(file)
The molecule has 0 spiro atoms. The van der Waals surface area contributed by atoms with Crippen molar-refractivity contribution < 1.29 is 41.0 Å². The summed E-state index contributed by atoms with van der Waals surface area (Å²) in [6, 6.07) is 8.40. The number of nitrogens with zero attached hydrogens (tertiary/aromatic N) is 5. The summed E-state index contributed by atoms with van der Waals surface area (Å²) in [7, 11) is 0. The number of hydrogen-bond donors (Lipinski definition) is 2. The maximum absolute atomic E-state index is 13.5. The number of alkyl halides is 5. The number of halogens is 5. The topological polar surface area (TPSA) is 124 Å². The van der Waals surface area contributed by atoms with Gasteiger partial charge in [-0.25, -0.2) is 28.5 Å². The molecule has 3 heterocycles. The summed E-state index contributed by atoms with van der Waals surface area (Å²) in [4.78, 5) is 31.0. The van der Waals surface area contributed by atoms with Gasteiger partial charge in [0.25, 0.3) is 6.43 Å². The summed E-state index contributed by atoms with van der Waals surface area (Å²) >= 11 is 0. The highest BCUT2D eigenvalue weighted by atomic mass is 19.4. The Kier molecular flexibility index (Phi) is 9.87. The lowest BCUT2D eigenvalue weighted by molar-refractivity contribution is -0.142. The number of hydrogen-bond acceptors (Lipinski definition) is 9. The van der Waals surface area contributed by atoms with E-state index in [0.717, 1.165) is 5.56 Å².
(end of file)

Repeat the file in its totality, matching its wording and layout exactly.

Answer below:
The molecule has 0 spiro atoms. The van der Waals surface area contributed by atoms with Crippen molar-refractivity contribution < 1.29 is 41.0 Å². The summed E-state index contributed by atoms with van der Waals surface area (Å²) in [6, 6.07) is 8.40. The number of nitrogens with zero attached hydrogens (tertiary/aromatic N) is 5. The summed E-state index contributed by atoms with van der Waals surface area (Å²) in [7, 11) is 0. The number of hydrogen-bond donors (Lipinski definition) is 2. The maximum absolute atomic E-state index is 13.5. The number of alkyl halides is 5. The number of halogens is 5. The topological polar surface area (TPSA) is 124 Å². The van der Waals surface area contributed by atoms with Gasteiger partial charge in [-0.25, -0.2) is 28.5 Å². The molecule has 3 heterocycles. The summed E-state index contributed by atoms with van der Waals surface area (Å²) in [4.78, 5) is 31.0. The van der Waals surface area contributed by atoms with Gasteiger partial charge in [0.25, 0.3) is 6.43 Å². The summed E-state index contributed by atoms with van der Waals surface area (Å²) >= 11 is 0. The highest BCUT2D eigenvalue weighted by atomic mass is 19.4. The Kier molecular flexibility index (Phi) is 9.87. The lowest BCUT2D eigenvalue weighted by molar-refractivity contribution is -0.142. The number of hydrogen-bond acceptors (Lipinski definition) is 9. The van der Waals surface area contributed by atoms with E-state index in [0.717, 1.165) is 5.56 Å².